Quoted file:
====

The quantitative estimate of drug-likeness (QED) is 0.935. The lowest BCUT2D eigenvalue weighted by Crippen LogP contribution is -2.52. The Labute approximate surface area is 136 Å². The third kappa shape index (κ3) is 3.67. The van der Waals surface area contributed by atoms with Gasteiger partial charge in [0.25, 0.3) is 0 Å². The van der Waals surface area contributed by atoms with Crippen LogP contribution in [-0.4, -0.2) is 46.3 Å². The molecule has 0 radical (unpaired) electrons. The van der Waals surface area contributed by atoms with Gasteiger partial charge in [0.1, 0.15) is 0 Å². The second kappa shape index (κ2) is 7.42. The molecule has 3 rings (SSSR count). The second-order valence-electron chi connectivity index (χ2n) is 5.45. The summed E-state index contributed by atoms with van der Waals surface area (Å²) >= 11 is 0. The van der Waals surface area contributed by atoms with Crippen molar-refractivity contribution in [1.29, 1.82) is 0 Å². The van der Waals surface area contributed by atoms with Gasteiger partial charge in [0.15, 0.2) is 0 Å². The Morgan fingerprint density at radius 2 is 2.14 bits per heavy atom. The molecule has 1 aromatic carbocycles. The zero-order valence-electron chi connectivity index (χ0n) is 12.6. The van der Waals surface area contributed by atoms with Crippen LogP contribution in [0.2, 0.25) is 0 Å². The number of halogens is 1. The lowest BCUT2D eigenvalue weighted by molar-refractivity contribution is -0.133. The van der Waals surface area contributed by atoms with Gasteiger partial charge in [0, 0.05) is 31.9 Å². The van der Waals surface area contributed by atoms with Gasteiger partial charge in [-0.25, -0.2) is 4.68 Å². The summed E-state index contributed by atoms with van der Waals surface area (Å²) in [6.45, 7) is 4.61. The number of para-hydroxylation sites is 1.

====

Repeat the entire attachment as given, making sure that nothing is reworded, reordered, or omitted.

The quantitative estimate of drug-likeness (QED) is 0.935. The lowest BCUT2D eigenvalue weighted by Crippen LogP contribution is -2.52. The Labute approximate surface area is 136 Å². The third kappa shape index (κ3) is 3.67. The van der Waals surface area contributed by atoms with Gasteiger partial charge in [0.25, 0.3) is 0 Å². The van der Waals surface area contributed by atoms with Crippen LogP contribution in [-0.4, -0.2) is 46.3 Å². The molecule has 0 radical (unpaired) electrons. The van der Waals surface area contributed by atoms with Gasteiger partial charge in [0.1, 0.15) is 0 Å². The second kappa shape index (κ2) is 7.42. The molecule has 3 rings (SSSR count). The second-order valence-electron chi connectivity index (χ2n) is 5.45. The summed E-state index contributed by atoms with van der Waals surface area (Å²) >= 11 is 0. The van der Waals surface area contributed by atoms with Crippen molar-refractivity contribution in [1.29, 1.82) is 0 Å². The van der Waals surface area contributed by atoms with Gasteiger partial charge in [0.15, 0.2) is 0 Å². The Morgan fingerprint density at radius 2 is 2.14 bits per heavy atom. The molecule has 1 aromatic carbocycles. The zero-order valence-electron chi connectivity index (χ0n) is 12.6. The van der Waals surface area contributed by atoms with Crippen LogP contribution in [0.2, 0.25) is 0 Å². The number of halogens is 1. The lowest BCUT2D eigenvalue weighted by molar-refractivity contribution is -0.133. The van der Waals surface area contributed by atoms with Gasteiger partial charge in [0, 0.05) is 31.9 Å². The van der Waals surface area contributed by atoms with Gasteiger partial charge in [-0.25, -0.2) is 4.68 Å². The summed E-state index contributed by atoms with van der Waals surface area (Å²) in [6.45, 7) is 4.61. The number of para-hydroxylation sites is 1.